next Saturday night Drivin' at the drive-in -Another aspect to that
is the murals. A lot of them had murals
on the back, a lot of neon. -As you're driving by,
all of a sudden, boom. "Ooh, look at that colorful
neon, you know, and it moves." And each drive-in would try
to outdo the other drive-in. [ Oldies music continues ] -They had
beautiful neon structures. Absolutely amazing. You know, wagon wheels turning,
like, old-west pioneer scenes. You know, there was one with the Spanish flamenco
dancers going like this. - Drive-in tonight Drivin' at the drive-in Drivin' at the drive-in -Indoor theater is two hours
on a Friday or Saturday night. The drive-in is what you do.
It's a commitment. You're gonna be there
all night long. -You never felt like
you were completely isolated, but you didn't feel like
in a regular movie theater, where everyone could see
what you were doing. You had that aspect of privacy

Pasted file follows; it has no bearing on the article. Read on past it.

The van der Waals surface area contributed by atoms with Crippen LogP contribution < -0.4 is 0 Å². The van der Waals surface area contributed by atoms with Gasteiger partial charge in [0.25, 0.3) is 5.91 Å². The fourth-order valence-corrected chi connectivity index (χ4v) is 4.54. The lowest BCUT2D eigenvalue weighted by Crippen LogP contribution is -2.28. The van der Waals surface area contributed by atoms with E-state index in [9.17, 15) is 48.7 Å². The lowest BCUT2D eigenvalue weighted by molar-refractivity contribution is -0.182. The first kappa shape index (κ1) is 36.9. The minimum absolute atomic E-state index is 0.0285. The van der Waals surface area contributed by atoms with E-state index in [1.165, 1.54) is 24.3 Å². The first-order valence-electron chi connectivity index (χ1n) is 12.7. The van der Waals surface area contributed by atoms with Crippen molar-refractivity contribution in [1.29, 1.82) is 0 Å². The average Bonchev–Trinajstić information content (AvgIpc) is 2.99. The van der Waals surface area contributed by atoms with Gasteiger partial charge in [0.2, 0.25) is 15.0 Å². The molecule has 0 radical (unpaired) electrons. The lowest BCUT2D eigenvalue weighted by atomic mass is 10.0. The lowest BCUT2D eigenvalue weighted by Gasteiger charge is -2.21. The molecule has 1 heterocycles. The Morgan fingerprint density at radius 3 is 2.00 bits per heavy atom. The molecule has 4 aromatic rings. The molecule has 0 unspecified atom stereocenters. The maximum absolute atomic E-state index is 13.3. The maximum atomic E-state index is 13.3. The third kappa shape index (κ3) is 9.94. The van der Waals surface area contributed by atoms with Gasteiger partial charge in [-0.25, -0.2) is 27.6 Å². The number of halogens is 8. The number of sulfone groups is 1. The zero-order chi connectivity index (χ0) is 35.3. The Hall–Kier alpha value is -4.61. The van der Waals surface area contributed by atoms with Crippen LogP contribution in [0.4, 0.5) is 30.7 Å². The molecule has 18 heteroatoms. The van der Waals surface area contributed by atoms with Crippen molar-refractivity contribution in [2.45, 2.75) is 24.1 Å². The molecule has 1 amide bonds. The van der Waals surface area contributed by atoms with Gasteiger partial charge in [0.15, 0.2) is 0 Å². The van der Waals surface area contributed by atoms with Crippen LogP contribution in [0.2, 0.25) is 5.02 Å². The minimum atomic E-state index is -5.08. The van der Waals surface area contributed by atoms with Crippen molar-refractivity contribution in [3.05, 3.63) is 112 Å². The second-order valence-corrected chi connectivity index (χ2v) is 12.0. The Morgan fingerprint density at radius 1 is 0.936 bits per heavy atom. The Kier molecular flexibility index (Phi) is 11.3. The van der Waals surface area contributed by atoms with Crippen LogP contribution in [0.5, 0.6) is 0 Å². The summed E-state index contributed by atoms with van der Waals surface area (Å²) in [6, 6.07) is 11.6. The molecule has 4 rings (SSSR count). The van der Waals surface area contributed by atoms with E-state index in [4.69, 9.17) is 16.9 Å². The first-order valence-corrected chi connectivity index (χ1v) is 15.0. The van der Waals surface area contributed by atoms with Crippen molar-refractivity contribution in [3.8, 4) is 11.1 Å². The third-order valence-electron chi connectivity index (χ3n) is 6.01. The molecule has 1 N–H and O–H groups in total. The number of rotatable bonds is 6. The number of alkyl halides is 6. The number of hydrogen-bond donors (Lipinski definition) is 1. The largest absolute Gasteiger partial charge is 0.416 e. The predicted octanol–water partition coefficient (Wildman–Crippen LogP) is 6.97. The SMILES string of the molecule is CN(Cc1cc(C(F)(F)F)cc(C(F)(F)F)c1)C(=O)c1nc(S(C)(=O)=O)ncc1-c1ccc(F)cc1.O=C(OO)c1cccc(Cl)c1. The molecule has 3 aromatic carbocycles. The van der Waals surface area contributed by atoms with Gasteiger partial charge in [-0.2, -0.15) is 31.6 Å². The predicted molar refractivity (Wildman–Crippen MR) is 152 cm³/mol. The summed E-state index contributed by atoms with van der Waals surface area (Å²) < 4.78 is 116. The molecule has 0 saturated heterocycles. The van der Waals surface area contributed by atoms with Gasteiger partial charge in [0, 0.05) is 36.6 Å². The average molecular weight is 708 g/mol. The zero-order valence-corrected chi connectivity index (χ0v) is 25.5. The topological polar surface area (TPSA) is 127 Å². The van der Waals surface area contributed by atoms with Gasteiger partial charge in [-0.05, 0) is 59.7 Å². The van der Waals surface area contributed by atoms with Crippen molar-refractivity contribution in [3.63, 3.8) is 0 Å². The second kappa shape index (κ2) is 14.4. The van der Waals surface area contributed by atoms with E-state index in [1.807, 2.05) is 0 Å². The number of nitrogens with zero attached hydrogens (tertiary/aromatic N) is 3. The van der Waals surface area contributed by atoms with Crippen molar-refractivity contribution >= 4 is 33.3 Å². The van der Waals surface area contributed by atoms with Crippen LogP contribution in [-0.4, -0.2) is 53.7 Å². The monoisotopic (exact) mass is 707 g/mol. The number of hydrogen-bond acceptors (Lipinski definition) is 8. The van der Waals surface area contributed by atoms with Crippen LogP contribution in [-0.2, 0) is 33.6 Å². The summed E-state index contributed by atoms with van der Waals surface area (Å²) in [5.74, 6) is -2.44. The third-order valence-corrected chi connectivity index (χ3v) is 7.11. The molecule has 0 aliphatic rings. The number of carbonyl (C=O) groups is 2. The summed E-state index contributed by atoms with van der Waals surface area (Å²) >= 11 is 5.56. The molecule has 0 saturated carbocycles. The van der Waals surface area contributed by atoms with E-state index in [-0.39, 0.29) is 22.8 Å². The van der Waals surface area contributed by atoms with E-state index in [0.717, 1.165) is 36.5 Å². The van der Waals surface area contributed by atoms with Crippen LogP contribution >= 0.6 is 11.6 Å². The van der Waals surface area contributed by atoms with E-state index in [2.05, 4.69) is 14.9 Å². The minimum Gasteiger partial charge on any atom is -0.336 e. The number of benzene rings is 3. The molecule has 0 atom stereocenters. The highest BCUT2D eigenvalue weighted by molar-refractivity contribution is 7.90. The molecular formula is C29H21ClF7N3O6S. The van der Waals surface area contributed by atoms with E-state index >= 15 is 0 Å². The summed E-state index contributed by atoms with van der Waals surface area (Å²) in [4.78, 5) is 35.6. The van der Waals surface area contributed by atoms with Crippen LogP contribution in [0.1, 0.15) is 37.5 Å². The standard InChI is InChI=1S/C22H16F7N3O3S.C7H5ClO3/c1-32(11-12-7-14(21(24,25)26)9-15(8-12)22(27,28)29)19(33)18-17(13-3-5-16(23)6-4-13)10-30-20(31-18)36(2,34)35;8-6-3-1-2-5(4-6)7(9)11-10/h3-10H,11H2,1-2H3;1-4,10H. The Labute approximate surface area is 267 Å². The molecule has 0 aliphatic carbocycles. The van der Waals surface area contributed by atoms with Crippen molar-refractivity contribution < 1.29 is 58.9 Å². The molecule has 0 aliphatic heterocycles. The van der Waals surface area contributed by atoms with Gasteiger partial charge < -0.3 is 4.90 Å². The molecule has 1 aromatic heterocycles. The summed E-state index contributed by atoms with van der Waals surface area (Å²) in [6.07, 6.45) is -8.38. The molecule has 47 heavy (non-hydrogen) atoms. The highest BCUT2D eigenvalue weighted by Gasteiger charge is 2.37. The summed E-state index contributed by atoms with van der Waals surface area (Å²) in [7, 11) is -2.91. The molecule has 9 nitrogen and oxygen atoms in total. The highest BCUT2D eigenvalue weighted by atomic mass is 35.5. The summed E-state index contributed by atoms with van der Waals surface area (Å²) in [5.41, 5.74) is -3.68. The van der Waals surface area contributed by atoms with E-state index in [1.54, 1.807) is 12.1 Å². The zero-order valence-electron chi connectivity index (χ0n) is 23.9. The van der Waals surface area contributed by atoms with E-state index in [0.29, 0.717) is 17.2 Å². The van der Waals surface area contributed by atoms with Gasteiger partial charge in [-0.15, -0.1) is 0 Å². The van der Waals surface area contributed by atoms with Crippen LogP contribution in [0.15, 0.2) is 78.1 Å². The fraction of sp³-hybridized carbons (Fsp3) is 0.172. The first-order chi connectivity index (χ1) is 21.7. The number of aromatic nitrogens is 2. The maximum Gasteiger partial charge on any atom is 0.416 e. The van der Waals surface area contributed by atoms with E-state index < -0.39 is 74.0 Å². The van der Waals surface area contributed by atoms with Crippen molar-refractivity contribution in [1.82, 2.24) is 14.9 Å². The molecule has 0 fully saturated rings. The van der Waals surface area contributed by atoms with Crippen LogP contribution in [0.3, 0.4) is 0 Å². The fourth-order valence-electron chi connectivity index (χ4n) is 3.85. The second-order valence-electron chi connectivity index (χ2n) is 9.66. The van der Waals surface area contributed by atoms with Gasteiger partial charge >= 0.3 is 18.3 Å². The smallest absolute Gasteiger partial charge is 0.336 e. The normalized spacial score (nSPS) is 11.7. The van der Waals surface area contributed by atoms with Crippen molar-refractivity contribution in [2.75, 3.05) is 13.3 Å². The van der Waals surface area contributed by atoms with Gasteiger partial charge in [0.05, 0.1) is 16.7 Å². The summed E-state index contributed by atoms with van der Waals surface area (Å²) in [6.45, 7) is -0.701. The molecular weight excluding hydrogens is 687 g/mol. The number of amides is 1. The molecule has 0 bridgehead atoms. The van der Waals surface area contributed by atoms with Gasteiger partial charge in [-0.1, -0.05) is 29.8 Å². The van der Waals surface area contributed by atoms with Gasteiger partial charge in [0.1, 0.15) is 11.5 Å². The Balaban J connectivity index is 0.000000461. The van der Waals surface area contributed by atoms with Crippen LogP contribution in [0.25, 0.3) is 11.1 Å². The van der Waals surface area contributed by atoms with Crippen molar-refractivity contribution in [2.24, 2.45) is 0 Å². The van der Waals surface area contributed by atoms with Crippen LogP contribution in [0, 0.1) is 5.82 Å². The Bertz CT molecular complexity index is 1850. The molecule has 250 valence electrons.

that was always a really nice feature
of the drive-in. -But then you also had
the larger experience of being out of your car
and almost part of this -- you know, for two hours,
this is your neighborhood. -You can have a meal
at a drive-in theater. They showed two movies. People will be there
for a long period of time. Between films,
you have an intermission, so people can go
to the snack bar. That's the source
of most of their income. -A lot of people don't realize that that's the business
of the drive-in, is actually the food and the atmosphere
and the experience, and not the tickets. -Drive-in theaters
probably would not have survived if was not
for the concession stand. -Soon as the credits
hit the screen, we turn the lights on,
and that lights the way for people to get
to the snack bar. -That's where the lifeblood
of the place really is, is the people
going to the snack bar. -We figured, if we're gonna have them there
as a captive audience, we've got to provide not
only food but good food. -Most drive-ins have hot dogs,
french fries. -Pizza, pizza!
Everybody loves pizza. -Shrimp dinners,
chicken dinners, barbecue sandwiches. -Soda -- pepsi, sprite, orange,
root beer, and grape. -Some sort of ice cream. -Grilled cheese, barbecued beef, all the way up